On the Come Back Trail



Enterprise resource planning (ERP) is on a comeback trail. Demand is
sizzling, supply is aplenty, prices are hurtling down and awareness is rising
fast. Like the silver lining in every cloud and the ray of hope in every winter
of despair, the current IT downturn holds in it the promise that speed to
market, adaptability to customer needs and flexibility in market situations will
differentiate the winners from the laggards in the new knowledge-led economy.
Hence, companies hitherto indifferent to the value of software solutions as a
tool to improve organizational effectiveness are now hitching on to the software
bandwagon. And vendors of software solutions are shifting their gaze from large
corporations to small outfits in search of growth. In the bargain, ERP is
breathing again.

Yash
Nagpal

"In
medium-sized organizations, while the awareness was there, only
11.2% had implemented ERP or planned to do so. A massive 75.9% were
not even considering it"

In India, the ERP market is estimated to reach Rs 507.5 crore by the year
2005-06 showing a compound growth rate of 9.6 per cent, a major part of which
will be fuelled by the small sector, according to an IDC report. The report goes
on to say that while 45,029 small enterprises with employees under 50 were aware
of ERP across top eight cities in India, only 0.9 per cent had implemented it;
2.7 per cent were evaluating an ERP solution; and an overwhelming 81.5 per cent
were not even considering it. In medium-sized organizations, while the awareness
was there, only 11.2 per cent had either implemented or were planning to
implement, and an overwhelming 75.9 per cent were not even considering it. That
speaks volumes about the untapped potential of this market.

A word of caution here. It is important to realize that the needs of the SME
sector are quite different from those of large corporations and in many ways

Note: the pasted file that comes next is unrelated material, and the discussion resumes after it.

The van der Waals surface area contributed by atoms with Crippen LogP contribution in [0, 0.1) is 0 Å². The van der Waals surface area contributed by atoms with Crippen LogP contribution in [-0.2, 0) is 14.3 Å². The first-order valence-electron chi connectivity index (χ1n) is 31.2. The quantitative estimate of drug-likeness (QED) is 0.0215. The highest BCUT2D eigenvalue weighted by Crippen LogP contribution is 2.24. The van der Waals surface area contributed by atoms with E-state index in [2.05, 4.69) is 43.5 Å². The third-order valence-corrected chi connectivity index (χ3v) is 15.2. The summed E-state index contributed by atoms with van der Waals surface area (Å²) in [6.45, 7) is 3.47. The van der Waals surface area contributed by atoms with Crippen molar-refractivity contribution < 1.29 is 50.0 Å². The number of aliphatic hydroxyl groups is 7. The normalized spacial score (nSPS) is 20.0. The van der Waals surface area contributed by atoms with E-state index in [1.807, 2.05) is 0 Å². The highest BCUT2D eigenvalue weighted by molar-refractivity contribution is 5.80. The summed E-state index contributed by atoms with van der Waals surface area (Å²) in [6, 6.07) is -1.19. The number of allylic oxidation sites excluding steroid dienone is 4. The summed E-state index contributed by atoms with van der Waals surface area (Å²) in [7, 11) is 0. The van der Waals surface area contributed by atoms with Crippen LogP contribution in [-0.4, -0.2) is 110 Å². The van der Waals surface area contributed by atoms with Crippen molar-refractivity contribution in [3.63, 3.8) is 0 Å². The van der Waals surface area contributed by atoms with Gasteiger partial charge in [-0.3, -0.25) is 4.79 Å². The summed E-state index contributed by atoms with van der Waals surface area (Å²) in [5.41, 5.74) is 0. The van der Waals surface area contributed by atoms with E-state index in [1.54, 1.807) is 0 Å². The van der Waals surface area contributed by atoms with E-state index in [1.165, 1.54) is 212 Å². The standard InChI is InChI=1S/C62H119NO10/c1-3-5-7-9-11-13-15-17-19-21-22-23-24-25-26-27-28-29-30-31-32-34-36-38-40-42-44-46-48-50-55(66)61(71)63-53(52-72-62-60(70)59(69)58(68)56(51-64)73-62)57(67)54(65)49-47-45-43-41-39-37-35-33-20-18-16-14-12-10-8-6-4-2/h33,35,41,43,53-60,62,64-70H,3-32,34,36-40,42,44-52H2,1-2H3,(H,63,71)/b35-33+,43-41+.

unique to them. For one, SMEs are unlikely to be swayed by the "automation
sizzle". They neither have overflowing coffers of the large organizations
nor are they bristling in combat gear, ready for the game of one-upmanship.

Second, sometimes when excessive technology is ingested into an organization,
cultural limitations constipate the organizations.

Unless adequate training and preparation is undertaken, techno-phobia
paralyses an organization. More so in the SME sector where the needs are simple,
any imposition of elaborate and complex parameters may not really be the
"best fit" for their cultural and business environment.

Third, SMEs do not lay store by "best business practices". Their
needs are diverse. A small garment company may have a more complex need for an
SCM solution than a CRM solution vis-à-vis a small financial services firm
where the CRM solution need might be more complex. This has led many SMEs to go
in for a "best of breed" approach. Under the "best of breed"
approach, an organization chooses different modules for its different needs, at
times from different vendors instead of an integrated package. The purported
advantages:

n The initial cost is lower.
n The time taken to go live is
shorter.
n The return on investment is
faster.

Sure a lower initial price is a great draw, but at what cost? Many
enterprises have ended up with rigid packages at low cost from garage vendors.
These packages do not provide an exact functional fit; they may not be scalable
and may be developed on obsolete technology. The advantages with an integrated
ERP package tailor-made for SMEs is that analytics from an integrated data
source enables the end-user to quickly convert transactional data — whether in
manufacturing or inventory or sales – into useful information and business
intelligence. The development roadmaps of products from the same vendor are
usually consistent, which ensures easy upgrades with least effort and
disruption.

Sure, a tailor-made package specially customized for the SME segment is
priced higher than those from smaller vendors, but it is important to remember
that price doesn’t make for value and the two should not be confused for one
another. This appreciation of value-proposition against price-proposition
requires a change of mindset – a cultural shift so to speak. But if there is one
single factor that can make our aspiring nation a global player, it is this and
this alone.

Yash Nagpal
The author is MD of Navision India

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